A bullet journal doesn’t have any kind of pre-made layout, such as that which you would find in conventional diaries. This allows greater flexibility – you do not have to write in it every day, and you can make it look as complex or as simple as you like. Here I’ve compiled a list of the top ten things to include in a bullet journal, but go ahead and pick and choose.
These journals can have all of these elements, or none at all, or what you might want to include one month you may not need for the next. Perhaps you might want to track what you’re eating? Throw in a meal planner. Maybe you’ve taken up running recently and want to stay motivated? Add an exercise log. Can never remember that amazing Spaghetti Bolognese recipe your mum makes? Write it in your journal! There are no rules, but these might give you some pointers on where to start.
The term ‘bullet journal’ was originally coined because of the ‘key’ system. This involves creating a bullet point code. A heart, for example, would notate a social meet-up, or an exclamation mark would mean an appointment. You can see an example of the key in my old journal to the left. This way one would be able to take a glance at their day and visually recognise exactly what it had in store. In theory, this should save a lot of time and stress. Secret: I rarely refer to my key when I’m actually using my journal, but I think it makes for a nice first page, and as I said, there are no rules!
A future log is a calendar at the start of the journal that allows you to fill in important dates and events. There are multiple ways of setting them up. You can draw them out like a traditional calendar, write a list of dates, or do as I’ve done here and leave sections next to each month to add in information as and when plans come to be made.
These make up the bulk of my journal and provide an opportunity to plan your week, write down daily tasks, and include any daily journal entries. Sometimes I will draw out very structured spreads at the start of the week and then fill in each day as I go along, or I will start with a completely blank page and gradually fill it in a more organic way to complete it by the end of the week. Whatever I do I always put a whole week on a double-page spread. Some people are more flexible than this and use as many pages as they like for their week, depending on how much they have to write for each day. I’ll usually include an illustration of some sort and a quote. It’s on the weekly spreads that I feel you can really let your creativity and personality shine through.
Many people use a monthly post to rewrite out their calendars for the month, but it can also provide a nice opportunity to reflect. I’ll often use a motivational quote, write out my goals for the month, reflect on where I was at that point the year before, and write what I’m looking forward to that month.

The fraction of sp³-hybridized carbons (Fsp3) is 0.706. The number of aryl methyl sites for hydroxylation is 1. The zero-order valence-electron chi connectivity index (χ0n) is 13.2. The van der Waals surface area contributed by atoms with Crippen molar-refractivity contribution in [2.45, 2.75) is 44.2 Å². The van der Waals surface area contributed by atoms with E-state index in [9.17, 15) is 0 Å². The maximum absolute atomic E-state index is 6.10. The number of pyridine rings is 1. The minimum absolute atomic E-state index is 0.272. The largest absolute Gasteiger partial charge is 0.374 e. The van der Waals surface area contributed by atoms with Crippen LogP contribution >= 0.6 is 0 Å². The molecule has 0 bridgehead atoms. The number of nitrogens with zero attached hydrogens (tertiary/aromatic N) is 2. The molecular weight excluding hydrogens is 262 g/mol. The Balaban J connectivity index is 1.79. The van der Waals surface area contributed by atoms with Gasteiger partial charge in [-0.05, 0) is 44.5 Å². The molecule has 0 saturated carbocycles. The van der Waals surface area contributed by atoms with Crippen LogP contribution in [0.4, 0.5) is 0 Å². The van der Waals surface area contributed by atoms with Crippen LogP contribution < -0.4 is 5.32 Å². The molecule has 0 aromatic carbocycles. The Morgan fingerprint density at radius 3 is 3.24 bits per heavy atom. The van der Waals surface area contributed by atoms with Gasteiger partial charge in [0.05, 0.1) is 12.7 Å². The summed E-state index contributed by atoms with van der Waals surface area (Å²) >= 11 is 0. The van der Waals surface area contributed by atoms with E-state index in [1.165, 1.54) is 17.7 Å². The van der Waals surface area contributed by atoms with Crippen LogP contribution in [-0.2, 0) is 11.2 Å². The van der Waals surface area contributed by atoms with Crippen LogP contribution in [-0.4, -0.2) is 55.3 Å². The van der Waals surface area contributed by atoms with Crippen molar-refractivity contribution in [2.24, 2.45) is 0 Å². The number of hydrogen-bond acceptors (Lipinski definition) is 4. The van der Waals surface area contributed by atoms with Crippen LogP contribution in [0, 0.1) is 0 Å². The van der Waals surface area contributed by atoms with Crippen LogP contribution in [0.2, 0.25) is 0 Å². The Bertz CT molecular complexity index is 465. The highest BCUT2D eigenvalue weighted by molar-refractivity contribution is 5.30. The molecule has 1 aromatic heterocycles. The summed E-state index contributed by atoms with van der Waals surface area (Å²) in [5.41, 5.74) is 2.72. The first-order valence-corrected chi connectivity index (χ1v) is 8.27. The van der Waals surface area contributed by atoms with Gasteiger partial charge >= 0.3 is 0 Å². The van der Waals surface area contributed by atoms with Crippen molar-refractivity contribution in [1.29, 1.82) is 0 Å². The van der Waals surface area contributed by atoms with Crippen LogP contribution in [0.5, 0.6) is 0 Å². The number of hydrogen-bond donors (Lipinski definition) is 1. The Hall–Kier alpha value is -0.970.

Habit trackers are common features in many journals and they can take a variety of forms. The idea is that for every day that you follow that habit, you colour in the date. This way you can reflect at the end of the month really easily by having a very clear visual representation of the behaviours you followed, and those you didn’t!
I like to include a reading log, partly to remember books I’ve really enjoyed but also to motivate me to keep reading. If you’re not a big reader then you can easily adapt this spread to log other things – perhaps exercise, studying or expenses.
Mood trackers are a really handy tool to keep on top of your mental health and provide a real opportunity to be imaginative. I recommend having a look on Instagram to get your creative juices flowing. Here I created a relatively simple tracker, using a floral stamp drawing to represent each day of the month. Each day is then coloured in with a different colour depending on how I feel that day.
Sometimes simply the act of journaling can be really therapeutic, so I sit down with my journal even on days when I don’t have any tasks to plan. On occasions like this, it can be fun to include quotes and calligraphy in your journal to inspire and motivate you, plus it looks really cool.
9.Year in pixels
This is very similar to a mood tracker but is representative of a whole year. Once again, you create a key to reflect how your day was and fill in each day in the grid accordingly. It is quite a commitment so I must admit I’ve never completed a ‘year in pixels’ but they are a popular feature in many journals.
10.Anything else you want to include!
I hope I’ve inspired you to start a bullet journal. These are just a few key features you might want to include, but go ahead and try anything that takes your fancy. There’s so much freedom when creating your bullet journal, and if you jump down the #bujo rabbit hole on Instagram you will find a wealth of inspiration. Journals can be simple and minimal or an artistic sketchbook of wonders! It’s entirely up to you.
All images were taken by Megan Henson and must not be copied or used without her consent.